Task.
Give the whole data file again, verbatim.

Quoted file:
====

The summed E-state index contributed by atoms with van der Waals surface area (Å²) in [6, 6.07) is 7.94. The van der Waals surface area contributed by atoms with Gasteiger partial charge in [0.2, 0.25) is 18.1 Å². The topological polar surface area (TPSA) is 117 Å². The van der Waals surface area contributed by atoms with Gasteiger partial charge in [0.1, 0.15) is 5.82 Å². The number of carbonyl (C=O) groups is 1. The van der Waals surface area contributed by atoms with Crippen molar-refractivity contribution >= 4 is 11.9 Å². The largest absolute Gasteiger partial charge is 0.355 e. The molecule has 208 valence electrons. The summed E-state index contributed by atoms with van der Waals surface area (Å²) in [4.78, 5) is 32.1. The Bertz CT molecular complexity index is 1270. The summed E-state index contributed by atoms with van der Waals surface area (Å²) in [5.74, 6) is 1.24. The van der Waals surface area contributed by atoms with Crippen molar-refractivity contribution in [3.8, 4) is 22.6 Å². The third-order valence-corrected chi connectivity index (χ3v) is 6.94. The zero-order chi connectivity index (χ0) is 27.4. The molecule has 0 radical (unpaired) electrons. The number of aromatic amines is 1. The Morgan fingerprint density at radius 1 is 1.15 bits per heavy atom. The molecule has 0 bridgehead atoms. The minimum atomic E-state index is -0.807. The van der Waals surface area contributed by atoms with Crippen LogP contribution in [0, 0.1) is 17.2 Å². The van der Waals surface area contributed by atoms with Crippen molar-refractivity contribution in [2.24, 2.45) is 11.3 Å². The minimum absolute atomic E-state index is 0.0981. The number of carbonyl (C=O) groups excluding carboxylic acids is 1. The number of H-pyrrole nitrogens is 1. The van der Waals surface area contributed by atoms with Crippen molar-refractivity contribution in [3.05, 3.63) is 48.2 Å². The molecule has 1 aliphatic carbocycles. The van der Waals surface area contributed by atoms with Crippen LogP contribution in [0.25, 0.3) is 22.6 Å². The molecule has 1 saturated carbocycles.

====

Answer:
The summed E-state index contributed by atoms with van der Waals surface area (Å²) in [6, 6.07) is 7.94. The van der Waals surface area contributed by atoms with Gasteiger partial charge in [0.2, 0.25) is 18.1 Å². The topological polar surface area (TPSA) is 117 Å². The van der Waals surface area contributed by atoms with Gasteiger partial charge in [0.1, 0.15) is 5.82 Å². The number of carbonyl (C=O) groups is 1. The van der Waals surface area contributed by atoms with Crippen molar-refractivity contribution >= 4 is 11.9 Å². The largest absolute Gasteiger partial charge is 0.355 e. The molecule has 208 valence electrons. The summed E-state index contributed by atoms with van der Waals surface area (Å²) in [4.78, 5) is 32.1. The Bertz CT molecular complexity index is 1270. The summed E-state index contributed by atoms with van der Waals surface area (Å²) in [5.74, 6) is 1.24. The van der Waals surface area contributed by atoms with Crippen molar-refractivity contribution in [3.8, 4) is 22.6 Å². The third-order valence-corrected chi connectivity index (χ3v) is 6.94. The zero-order chi connectivity index (χ0) is 27.4. The molecule has 0 radical (unpaired) electrons. The number of aromatic amines is 1. The Morgan fingerprint density at radius 1 is 1.15 bits per heavy atom. The molecule has 0 bridgehead atoms. The minimum atomic E-state index is -0.807. The van der Waals surface area contributed by atoms with Crippen LogP contribution in [0, 0.1) is 17.2 Å². The van der Waals surface area contributed by atoms with Crippen molar-refractivity contribution in [2.24, 2.45) is 11.3 Å². The minimum absolute atomic E-state index is 0.0981. The number of carbonyl (C=O) groups excluding carboxylic acids is 1. The number of H-pyrrole nitrogens is 1. The van der Waals surface area contributed by atoms with Crippen molar-refractivity contribution in [3.05, 3.63) is 48.2 Å². The molecule has 1 aliphatic carbocycles. The van der Waals surface area contributed by atoms with Crippen LogP contribution in [0.25, 0.3) is 22.6 Å². The molecule has 1 saturated carbocycles.